As it is evident from Figure 4.4, the performance of the motion feature classifier on the test set is only a little better than chance. To understand the reason behind this, the performance of all the motion feature classifiers, trained with different SVM kernels on available datasets are compared. Refer to Figure 4.5 for the comparison. In the figure, the left plot shows the performance of the classifiers on the test set from Hockey dataset and the plot on the right shows the comparison on Hollywood-Test dataset. In both the graphs, the red curve corresponds to the classifier trained on the Hockey dataset and the remaining three curves correspond to classifiers trained on the Hollywood-Dev dataset.

From both these plots, it can be observed that the performance of the classifiers trained and tested on the same dataset is reasonably good when compared to the classifiers which are trained on one dataset and tested on another. In the plot on the left (TestSet: Hockey Dataset), the classifier trained on Hockey Dataset has better performance. Similarly, in the plot on the right (TestSet: Hollywood-Test), the performance of classifiers trained on Hollywood-Dev dataset have better performance. From there observations, it can be inferred that the motion feature representation learned from one dataset can not be transferred to another dataset. The reason for this could be to the disparity in video resolution and video format between the datasets. The videos from the Hockey dataset and the Hollywood-Test dataset have different formats, and also, not all videos from Hollywood-Development and Hollywood-Test have the same format. The video format plays an important role as the procedure used to extract motion features (explained in Section use motion information from video codecs. Length and resolution of a video will also have some effect, even though the procedure used here tries to reduce this by normalizing the extracted features with the length of the video segment and by aggregating the pixel motions over a pre-defined number of sub-regions of the frame. Videos from Hockey dataset are very short segments of one second each and have small frame size and low quality. Whereas, the video segments from the Hollywood dataset are longer and have larger frame size with better quality. One solution for this problem could be to convert all the videos to the same format, but even then there could be a problem due to improper video encoding. The other solution could be to use an Optical flow based approach to extract motion features (explained in Section But as explained earlier, this approach is tedious and may not work when there is blur due to motion in a video. Blood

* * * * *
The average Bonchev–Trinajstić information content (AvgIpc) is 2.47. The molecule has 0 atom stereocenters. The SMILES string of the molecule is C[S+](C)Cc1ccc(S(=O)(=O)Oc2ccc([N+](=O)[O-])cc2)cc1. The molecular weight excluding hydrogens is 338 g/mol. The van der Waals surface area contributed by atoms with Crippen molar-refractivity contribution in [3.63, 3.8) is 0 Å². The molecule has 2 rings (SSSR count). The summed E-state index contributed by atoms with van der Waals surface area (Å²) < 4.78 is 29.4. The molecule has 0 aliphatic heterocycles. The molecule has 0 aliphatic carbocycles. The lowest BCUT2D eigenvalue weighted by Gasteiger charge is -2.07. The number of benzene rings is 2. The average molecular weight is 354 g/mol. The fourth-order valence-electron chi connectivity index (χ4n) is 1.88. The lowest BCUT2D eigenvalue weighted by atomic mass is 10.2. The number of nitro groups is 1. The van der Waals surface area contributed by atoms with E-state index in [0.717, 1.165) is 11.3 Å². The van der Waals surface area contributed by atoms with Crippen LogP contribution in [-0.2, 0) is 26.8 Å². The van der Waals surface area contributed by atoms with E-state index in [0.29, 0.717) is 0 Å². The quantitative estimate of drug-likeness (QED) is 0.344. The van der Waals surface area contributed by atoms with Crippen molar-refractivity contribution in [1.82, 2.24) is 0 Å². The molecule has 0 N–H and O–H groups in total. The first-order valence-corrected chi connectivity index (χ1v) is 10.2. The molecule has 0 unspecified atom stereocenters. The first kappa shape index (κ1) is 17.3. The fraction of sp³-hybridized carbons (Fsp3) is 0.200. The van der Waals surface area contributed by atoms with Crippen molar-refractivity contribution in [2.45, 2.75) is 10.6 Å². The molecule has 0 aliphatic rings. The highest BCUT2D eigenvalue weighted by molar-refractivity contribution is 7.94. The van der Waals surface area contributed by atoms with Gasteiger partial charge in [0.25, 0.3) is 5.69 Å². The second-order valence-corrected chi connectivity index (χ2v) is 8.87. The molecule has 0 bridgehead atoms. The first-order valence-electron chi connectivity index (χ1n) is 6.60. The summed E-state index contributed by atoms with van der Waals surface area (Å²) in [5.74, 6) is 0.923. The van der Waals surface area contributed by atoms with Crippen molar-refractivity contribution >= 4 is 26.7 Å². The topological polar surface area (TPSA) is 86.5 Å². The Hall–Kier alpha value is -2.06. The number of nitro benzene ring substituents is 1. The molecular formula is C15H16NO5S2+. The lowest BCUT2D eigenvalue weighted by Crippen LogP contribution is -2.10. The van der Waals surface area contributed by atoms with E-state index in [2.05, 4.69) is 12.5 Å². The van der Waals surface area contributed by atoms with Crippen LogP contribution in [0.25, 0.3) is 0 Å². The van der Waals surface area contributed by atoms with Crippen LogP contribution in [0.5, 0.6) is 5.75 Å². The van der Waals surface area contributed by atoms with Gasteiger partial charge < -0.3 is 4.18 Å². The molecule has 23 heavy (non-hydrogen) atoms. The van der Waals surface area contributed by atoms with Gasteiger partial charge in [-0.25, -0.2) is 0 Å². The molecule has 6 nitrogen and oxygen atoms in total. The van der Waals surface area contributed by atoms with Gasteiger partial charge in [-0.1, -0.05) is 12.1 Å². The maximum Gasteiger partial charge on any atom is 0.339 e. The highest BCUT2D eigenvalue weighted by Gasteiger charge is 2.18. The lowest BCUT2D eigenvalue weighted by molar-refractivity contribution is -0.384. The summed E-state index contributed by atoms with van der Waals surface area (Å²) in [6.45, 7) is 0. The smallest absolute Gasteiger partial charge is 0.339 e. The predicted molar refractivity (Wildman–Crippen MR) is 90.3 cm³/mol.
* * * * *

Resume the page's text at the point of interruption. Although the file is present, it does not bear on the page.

The performance of blood feature classifier on the test set is just as good as a chance. Refer to Figure 4.4 for the results. Here the problem is not with the feature extraction as the blood detector used for blood feature extraction has shown very good results in detecting regions containing blood in an image. Please refer to Figure 3.4 for the performance of blood detector on images from the web and to Figure 4.6 for the performance of it on sample frames from the Hollywood dataset. From this, it is clear that the blood feature extractor is doing a pretty good job and it is not the problem with the feature extraction. Hence, it can be concluded that the problem is with the classifier training and it is due to the limited availability of training data.

In the VSD2014 dataset which is used for training, the video segments containing blood are annotated with labels (“Unnoticeable”, “Low”, “Medium”, and “High”) representing the amount of blood contained in these segments. There are very few segments in this dataset which are annotated with the label “High”, as a result of which, the SVM classifiers are unable to learn the feature representation of the frames containing blood effectively. The performance of this feature classifier can be improved by training it with a larger dataset with many instances of frames containing a high amount of blood. Alternatively images from Google can also be used to train this classifier. Audio

Audio feature classifier is the second best-performing classifier (refer to Figure 4.4) on the test set and this shows the importance of audio in violence detection. Although visual features are good indicators of violent content, there are some scenes in which audio plays more important role. For example, scenes containing fights, gunshots, and explosions. These scenes have characteristic sounds and audio features such as MFCCs and Energy-entropy, can be used to detect sound patterns associated with these violent scenes. In this work, MFCC features are used to describe audio content (refer to Section as many previous works on violence detection (Acar et al. [1], Jiang et al. [33], Lam et al. [36], etc.) have shown the effectiveness of MFCC features in detecting audio signatures associated with violent scenes. Other audio features such as energy entropy, pitch and power spectrum can also be used along with MFCC features to further improve the performance of the feature classifier. But it is important to note that, audio alone is not sufficient to detect violence and it only plays an important role in detecting few violence classes such as Gunshots and Explosions which have unique audio signatures. SentiBank